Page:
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Page last updated at 15:49 GMT, Tuesday, 14 July 2009 16:49 UK

Tour de France - Stage 10 as it happened

Stage 10 - Limoges to Issoudun, 194.5km

LATEST ACTION (all times BST)

606: DEBATE

To get involved use 606 or text us your views & comments on 81111. (Not all contributions can be used)

By Chris Bevan

1645: So, after all that kerfuffle over race-radios, it was nice of Mark Cavendish to provide the perfect finish to a very dull day. Thanks for your banter too - very much appreciated while the peloton were making their point. I'll be back tomorrow for stage 11 - another 'transitional' stage that sees the riders travel 102km from Vatan to St Fargeau. Hope to see you all then.

It's bad news for a British rider
1642: A bit of bad news for Bradley Wiggins though, like Astana rider Levi Leipheimer, he lost 15 seconds on the main bunch and drops out of the top five overall. There were some crashes near the finish and those two - along with Denis Menchov - were the wrong side of them. Really bad luck that.

Twitter
BBC Sport's Phil Sheehan on Twitter: "Magnificent Mr Cavendish! Way too strong, way, way too strong."

Yellow jersey
1635: GENERAL CLASSIFICATIONAFTER STAGE 10:

1. Rinaldo Nocentini (Ita/AG2R) 39hrs 11mins 04secs
2. Alberto Contador (Spa/Astana) + 6secs
3. Lance Armstrong (USA/Astana) + 8
4. Andreas Kloden (Ger/Astana) +54
5. Levi Leipheimer (US/Astana) "

White jersey
Polka dot jersey
Green jersey
Yellow jersey
1633: TOUR DE FRANCE 2009 AFTER STAGE 10:

Yellow jersey: Rinaldo Nocentini (Ita/AG2R)
Green jersey: Thor Hushovd (Nor/Cervelo Test Team)
Polka dot jersey: Egoi Martinez (Spa/Euskaltel)
White jersey: Tony Martin (Ger/Team Columbia)

Yellow jersey
1630: All the big-hitters came home safely in the General Classification so there is no change at the top of the overall standings - Italy's Rinaldo Nocentini stays in yellow for another day.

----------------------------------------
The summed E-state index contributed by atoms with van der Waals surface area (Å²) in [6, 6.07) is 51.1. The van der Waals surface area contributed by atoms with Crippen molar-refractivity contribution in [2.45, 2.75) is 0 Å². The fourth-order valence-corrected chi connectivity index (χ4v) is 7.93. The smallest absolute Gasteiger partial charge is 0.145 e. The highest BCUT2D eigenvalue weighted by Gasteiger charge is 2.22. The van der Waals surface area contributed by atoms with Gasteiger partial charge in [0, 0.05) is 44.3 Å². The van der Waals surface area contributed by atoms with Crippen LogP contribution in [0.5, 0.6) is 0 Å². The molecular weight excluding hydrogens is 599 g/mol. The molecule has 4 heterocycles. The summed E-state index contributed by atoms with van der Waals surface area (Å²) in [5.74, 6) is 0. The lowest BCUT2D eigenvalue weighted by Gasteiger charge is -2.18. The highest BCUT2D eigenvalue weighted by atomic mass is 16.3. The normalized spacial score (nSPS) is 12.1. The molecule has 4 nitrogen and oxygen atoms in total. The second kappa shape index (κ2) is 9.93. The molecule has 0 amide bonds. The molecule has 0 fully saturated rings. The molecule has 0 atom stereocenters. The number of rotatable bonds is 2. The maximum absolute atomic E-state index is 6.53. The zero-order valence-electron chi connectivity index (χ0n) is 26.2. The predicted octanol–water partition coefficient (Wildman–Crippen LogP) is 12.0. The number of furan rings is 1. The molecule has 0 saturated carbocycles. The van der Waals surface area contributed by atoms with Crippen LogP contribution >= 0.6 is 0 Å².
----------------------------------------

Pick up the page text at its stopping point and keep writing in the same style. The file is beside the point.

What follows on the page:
Green jersey
Mark Cavendish
1628: Cav picks up 35 points for his stage win but, because Thor Hushovd was second, the Norwegian earns 30 points and stays in green. Thor's lead is down to six points though.

It's good news for a British rider
1625: It was an uphill finish there and not easy for Cav but, yet again, he showed what he is made of. He had Thor Hushovd on his shoulder in the home straight but was accelerating away from the Norwegian as he went over the line.

MARK CAVENDISH WINS STAGE 10 OF THE TOUR DE FRANCE!

1624: Cav is being led up for the win here but Thor is right behind him...

1623: Thierry Hupond is the only breakaway rider still out front but the bunch are almost upon him. Some narrow roads in the last 1km.

1621: Mikhail Ignatiev makes an early burst for the line but doesn't get very far before Dumoulin catches up. The peloton can see the front four ahead of them now...the sprinters will be winding up. Going to be a cracking finish. Under 2km to go.

1619: That gap is still coming down - 15 seconds now, with 4km to go. No let up from the front four - Dumoulin wants a Bastille Day win so much - but it isn't going to happen...

Get involved on 606
1619: BBC Radio 5 Live's Alex Murray on 606: "Like I keep saying, you're going to have to box Cav in if you want to beat him. Let's see if anyone has been listening to me today."

Twitter
BBC Sport's Phil Sheehan on Twitter: "Kurt Asle Arvesen is slowly losing touch with the back of the peloton having hurt his shoulder in that crash earlier (at 1402)."

1615: No race radio today of course - not that the teams have made a big deal out of it (ahem). That means the riders have relied on old-fashioned chalkboards to find out about gaps in the field - the four riders out front have just seen that their lead is down to 27 seconds. Not much they can do about it, I'm afraid. Just 7km to go but the bunch are going to swallow them up very soon and we are all set for a grandstand finish in Issoudun.

1612: Cofidis rider Samuel Dumoulin is pedalling hard at the front to try to keep these four riders clear but they are steadily being reeled in. Just 10.5km to go now, and the gap is back down to 34 seconds.

Get involved on 606
1611: CorruptedMind on 606: "Don't you think the theme music to Jaws would be pretty apt as the peloton closes in on its prey (erm) I mean escapees..."

1609: Plenty of Cav's Team Columbia men towards the top of the peloton, and Garmin too - they want Tyler Farrar in the mixer. Just 15km to go now, the gap's gone up ever so slightly, to 40 seconds, but it won't make much difference now.

Text in your views on 81111
1605: From Dickster, Telford via text on 81111: "Re Tim in London (1542) I suspect many a boy cyclist of my generation tried to blow people off the road with their Chopper, but personally I always wanted a Grifter as I couldn't handle the Chopper's gear lever."

Green jersey
Mark Cavendish